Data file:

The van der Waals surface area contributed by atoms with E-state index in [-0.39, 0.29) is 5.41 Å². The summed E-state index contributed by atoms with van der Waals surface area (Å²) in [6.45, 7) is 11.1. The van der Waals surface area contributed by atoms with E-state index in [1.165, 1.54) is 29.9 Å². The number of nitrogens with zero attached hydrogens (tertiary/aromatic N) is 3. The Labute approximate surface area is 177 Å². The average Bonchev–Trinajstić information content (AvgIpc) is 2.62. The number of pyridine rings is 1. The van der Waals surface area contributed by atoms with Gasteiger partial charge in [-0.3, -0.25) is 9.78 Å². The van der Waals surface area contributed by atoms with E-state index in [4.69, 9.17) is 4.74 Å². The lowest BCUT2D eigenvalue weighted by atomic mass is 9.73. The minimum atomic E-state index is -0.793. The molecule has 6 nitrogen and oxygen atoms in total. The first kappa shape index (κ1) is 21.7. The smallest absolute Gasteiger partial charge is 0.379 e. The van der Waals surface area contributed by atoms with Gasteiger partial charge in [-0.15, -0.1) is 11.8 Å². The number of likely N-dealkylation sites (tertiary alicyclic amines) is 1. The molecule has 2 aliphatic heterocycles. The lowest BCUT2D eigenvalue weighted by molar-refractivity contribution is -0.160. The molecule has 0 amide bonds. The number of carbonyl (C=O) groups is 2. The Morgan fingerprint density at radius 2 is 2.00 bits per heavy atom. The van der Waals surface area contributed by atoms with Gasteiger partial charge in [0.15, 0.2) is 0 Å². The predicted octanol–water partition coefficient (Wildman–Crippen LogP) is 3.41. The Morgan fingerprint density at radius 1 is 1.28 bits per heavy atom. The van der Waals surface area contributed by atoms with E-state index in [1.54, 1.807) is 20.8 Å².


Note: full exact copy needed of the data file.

The van der Waals surface area contributed by atoms with E-state index in [-0.39, 0.29) is 5.41 Å². The summed E-state index contributed by atoms with van der Waals surface area (Å²) in [6.45, 7) is 11.1. The van der Waals surface area contributed by atoms with E-state index in [1.165, 1.54) is 29.9 Å². The number of nitrogens with zero attached hydrogens (tertiary/aromatic N) is 3. The Labute approximate surface area is 177 Å². The average Bonchev–Trinajstić information content (AvgIpc) is 2.62. The number of pyridine rings is 1. The van der Waals surface area contributed by atoms with Gasteiger partial charge in [-0.3, -0.25) is 9.78 Å². The van der Waals surface area contributed by atoms with E-state index in [4.69, 9.17) is 4.74 Å². The lowest BCUT2D eigenvalue weighted by atomic mass is 9.73. The minimum atomic E-state index is -0.793. The molecule has 6 nitrogen and oxygen atoms in total. The first kappa shape index (κ1) is 21.7. The smallest absolute Gasteiger partial charge is 0.379 e. The van der Waals surface area contributed by atoms with Gasteiger partial charge in [-0.15, -0.1) is 11.8 Å². The number of likely N-dealkylation sites (tertiary alicyclic amines) is 1. The molecule has 2 aliphatic heterocycles. The lowest BCUT2D eigenvalue weighted by molar-refractivity contribution is -0.160. The molecule has 0 amide bonds. The number of carbonyl (C=O) groups is 2. The Morgan fingerprint density at radius 2 is 2.00 bits per heavy atom. The van der Waals surface area contributed by atoms with Gasteiger partial charge in [0.15, 0.2) is 0 Å². The predicted octanol–water partition coefficient (Wildman–Crippen LogP) is 3.41. The Morgan fingerprint density at radius 1 is 1.28 bits per heavy atom. The van der Waals surface area contributed by atoms with E-state index in [1.54, 1.807) is 20.8 Å².